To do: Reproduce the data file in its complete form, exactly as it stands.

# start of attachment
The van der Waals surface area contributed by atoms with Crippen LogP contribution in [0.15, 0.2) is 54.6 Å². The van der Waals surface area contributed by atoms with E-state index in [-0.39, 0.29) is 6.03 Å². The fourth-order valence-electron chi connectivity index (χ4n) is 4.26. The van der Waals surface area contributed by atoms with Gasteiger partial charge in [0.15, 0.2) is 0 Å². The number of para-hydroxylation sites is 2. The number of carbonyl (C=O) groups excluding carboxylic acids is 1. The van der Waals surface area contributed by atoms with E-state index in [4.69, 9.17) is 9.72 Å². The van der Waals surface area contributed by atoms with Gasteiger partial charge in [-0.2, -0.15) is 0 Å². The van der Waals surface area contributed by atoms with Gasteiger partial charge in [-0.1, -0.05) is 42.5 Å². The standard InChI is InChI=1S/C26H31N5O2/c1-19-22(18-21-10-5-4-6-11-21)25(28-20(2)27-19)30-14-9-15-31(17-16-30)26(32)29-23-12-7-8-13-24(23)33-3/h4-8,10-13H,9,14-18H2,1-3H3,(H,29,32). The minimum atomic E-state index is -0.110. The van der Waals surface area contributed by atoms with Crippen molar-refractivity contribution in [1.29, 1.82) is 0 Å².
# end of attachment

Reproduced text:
The van der Waals surface area contributed by atoms with Crippen LogP contribution in [0.15, 0.2) is 54.6 Å². The van der Waals surface area contributed by atoms with E-state index in [-0.39, 0.29) is 6.03 Å². The fourth-order valence-electron chi connectivity index (χ4n) is 4.26. The van der Waals surface area contributed by atoms with Gasteiger partial charge in [0.15, 0.2) is 0 Å². The number of para-hydroxylation sites is 2. The number of carbonyl (C=O) groups excluding carboxylic acids is 1. The van der Waals surface area contributed by atoms with E-state index in [4.69, 9.17) is 9.72 Å². The van der Waals surface area contributed by atoms with Gasteiger partial charge in [-0.2, -0.15) is 0 Å². The van der Waals surface area contributed by atoms with Gasteiger partial charge in [-0.1, -0.05) is 42.5 Å². The standard InChI is InChI=1S/C26H31N5O2/c1-19-22(18-21-10-5-4-6-11-21)25(28-20(2)27-19)30-14-9-15-31(17-16-30)26(32)29-23-12-7-8-13-24(23)33-3/h4-8,10-13H,9,14-18H2,1-3H3,(H,29,32). The minimum atomic E-state index is -0.110. The van der Waals surface area contributed by atoms with Crippen molar-refractivity contribution in [1.29, 1.82) is 0 Å².